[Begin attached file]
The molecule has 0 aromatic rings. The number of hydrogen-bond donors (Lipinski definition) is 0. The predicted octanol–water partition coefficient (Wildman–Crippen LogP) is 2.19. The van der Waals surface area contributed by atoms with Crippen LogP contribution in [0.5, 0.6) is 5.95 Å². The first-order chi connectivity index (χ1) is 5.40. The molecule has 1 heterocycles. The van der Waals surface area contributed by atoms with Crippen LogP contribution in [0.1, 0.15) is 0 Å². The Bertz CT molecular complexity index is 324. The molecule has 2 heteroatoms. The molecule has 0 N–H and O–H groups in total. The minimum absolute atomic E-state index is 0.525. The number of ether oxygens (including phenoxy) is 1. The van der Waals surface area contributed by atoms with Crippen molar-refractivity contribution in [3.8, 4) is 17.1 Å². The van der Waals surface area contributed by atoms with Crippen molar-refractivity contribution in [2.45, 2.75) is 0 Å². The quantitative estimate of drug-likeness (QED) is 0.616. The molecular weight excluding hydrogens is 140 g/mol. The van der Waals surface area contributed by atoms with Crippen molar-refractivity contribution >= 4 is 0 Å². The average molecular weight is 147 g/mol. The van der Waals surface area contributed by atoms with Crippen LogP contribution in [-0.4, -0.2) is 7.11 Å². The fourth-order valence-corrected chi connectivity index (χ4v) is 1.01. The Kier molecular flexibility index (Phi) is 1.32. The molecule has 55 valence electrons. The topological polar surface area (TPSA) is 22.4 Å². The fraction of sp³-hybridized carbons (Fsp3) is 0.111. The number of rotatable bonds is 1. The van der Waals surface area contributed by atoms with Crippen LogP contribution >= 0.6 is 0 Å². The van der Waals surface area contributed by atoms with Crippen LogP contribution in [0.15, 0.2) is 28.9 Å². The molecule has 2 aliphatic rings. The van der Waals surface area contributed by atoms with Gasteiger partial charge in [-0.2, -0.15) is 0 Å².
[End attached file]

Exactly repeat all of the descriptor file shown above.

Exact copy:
The molecule has 0 aromatic rings. The number of hydrogen-bond donors (Lipinski definition) is 0. The predicted octanol–water partition coefficient (Wildman–Crippen LogP) is 2.19. The van der Waals surface area contributed by atoms with Crippen LogP contribution in [0.5, 0.6) is 5.95 Å². The first-order chi connectivity index (χ1) is 5.40. The molecule has 1 heterocycles. The van der Waals surface area contributed by atoms with Crippen LogP contribution in [0.1, 0.15) is 0 Å². The Bertz CT molecular complexity index is 324. The molecule has 2 heteroatoms. The molecule has 0 N–H and O–H groups in total. The minimum absolute atomic E-state index is 0.525. The number of ether oxygens (including phenoxy) is 1. The van der Waals surface area contributed by atoms with Crippen molar-refractivity contribution in [3.8, 4) is 17.1 Å². The van der Waals surface area contributed by atoms with Crippen molar-refractivity contribution in [2.45, 2.75) is 0 Å². The quantitative estimate of drug-likeness (QED) is 0.616. The molecular weight excluding hydrogens is 140 g/mol. The van der Waals surface area contributed by atoms with Crippen molar-refractivity contribution >= 4 is 0 Å². The average molecular weight is 147 g/mol. The van der Waals surface area contributed by atoms with Crippen LogP contribution in [-0.4, -0.2) is 7.11 Å². The fourth-order valence-corrected chi connectivity index (χ4v) is 1.01. The Kier molecular flexibility index (Phi) is 1.32. The molecule has 55 valence electrons. The topological polar surface area (TPSA) is 22.4 Å². The fraction of sp³-hybridized carbons (Fsp3) is 0.111. The number of rotatable bonds is 1. The van der Waals surface area contributed by atoms with Crippen LogP contribution >= 0.6 is 0 Å². The van der Waals surface area contributed by atoms with Crippen LogP contribution in [0.15, 0.2) is 28.9 Å². The molecule has 2 aliphatic rings. The van der Waals surface area contributed by atoms with Gasteiger partial charge in [-0.2, -0.15) is 0 Å².